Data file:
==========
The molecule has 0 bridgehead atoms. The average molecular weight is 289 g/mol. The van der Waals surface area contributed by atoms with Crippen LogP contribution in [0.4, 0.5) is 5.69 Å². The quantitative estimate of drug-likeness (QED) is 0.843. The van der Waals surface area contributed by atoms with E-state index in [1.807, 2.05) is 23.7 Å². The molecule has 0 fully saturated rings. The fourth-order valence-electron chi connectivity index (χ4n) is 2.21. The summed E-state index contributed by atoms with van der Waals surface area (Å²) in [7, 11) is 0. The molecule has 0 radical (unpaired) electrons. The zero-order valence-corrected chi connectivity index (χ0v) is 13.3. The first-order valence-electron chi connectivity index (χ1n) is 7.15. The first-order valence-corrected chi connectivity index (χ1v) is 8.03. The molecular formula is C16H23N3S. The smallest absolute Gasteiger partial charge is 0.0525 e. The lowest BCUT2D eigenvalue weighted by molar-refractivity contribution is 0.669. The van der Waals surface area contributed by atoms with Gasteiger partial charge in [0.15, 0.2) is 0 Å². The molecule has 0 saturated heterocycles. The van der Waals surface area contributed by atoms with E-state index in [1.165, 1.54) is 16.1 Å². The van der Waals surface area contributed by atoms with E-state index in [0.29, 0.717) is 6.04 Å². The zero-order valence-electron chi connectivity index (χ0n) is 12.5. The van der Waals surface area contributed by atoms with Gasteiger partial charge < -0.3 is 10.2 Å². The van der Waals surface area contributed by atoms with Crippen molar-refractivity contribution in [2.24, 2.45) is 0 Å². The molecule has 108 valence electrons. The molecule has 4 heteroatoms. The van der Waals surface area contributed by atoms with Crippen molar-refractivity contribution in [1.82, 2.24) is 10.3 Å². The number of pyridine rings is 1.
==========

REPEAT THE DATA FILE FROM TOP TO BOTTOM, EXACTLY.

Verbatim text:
The molecule has 0 bridgehead atoms. The average molecular weight is 289 g/mol. The van der Waals surface area contributed by atoms with Crippen LogP contribution in [0.4, 0.5) is 5.69 Å². The quantitative estimate of drug-likeness (QED) is 0.843. The van der Waals surface area contributed by atoms with E-state index in [1.807, 2.05) is 23.7 Å². The molecule has 0 fully saturated rings. The fourth-order valence-electron chi connectivity index (χ4n) is 2.21. The summed E-state index contributed by atoms with van der Waals surface area (Å²) in [7, 11) is 0. The molecule has 0 radical (unpaired) electrons. The zero-order valence-corrected chi connectivity index (χ0v) is 13.3. The first-order valence-electron chi connectivity index (χ1n) is 7.15. The first-order valence-corrected chi connectivity index (χ1v) is 8.03. The molecular formula is C16H23N3S. The smallest absolute Gasteiger partial charge is 0.0525 e. The lowest BCUT2D eigenvalue weighted by molar-refractivity contribution is 0.669. The van der Waals surface area contributed by atoms with Gasteiger partial charge in [0.15, 0.2) is 0 Å². The molecule has 0 saturated heterocycles. The van der Waals surface area contributed by atoms with E-state index in [1.165, 1.54) is 16.1 Å². The van der Waals surface area contributed by atoms with E-state index in [0.29, 0.717) is 6.04 Å². The zero-order valence-electron chi connectivity index (χ0n) is 12.5. The van der Waals surface area contributed by atoms with Gasteiger partial charge < -0.3 is 10.2 Å². The van der Waals surface area contributed by atoms with Crippen molar-refractivity contribution in [2.24, 2.45) is 0 Å². The molecule has 108 valence electrons. The molecule has 4 heteroatoms. The van der Waals surface area contributed by atoms with Crippen molar-refractivity contribution in [1.82, 2.24) is 10.3 Å². The number of pyridine rings is 1.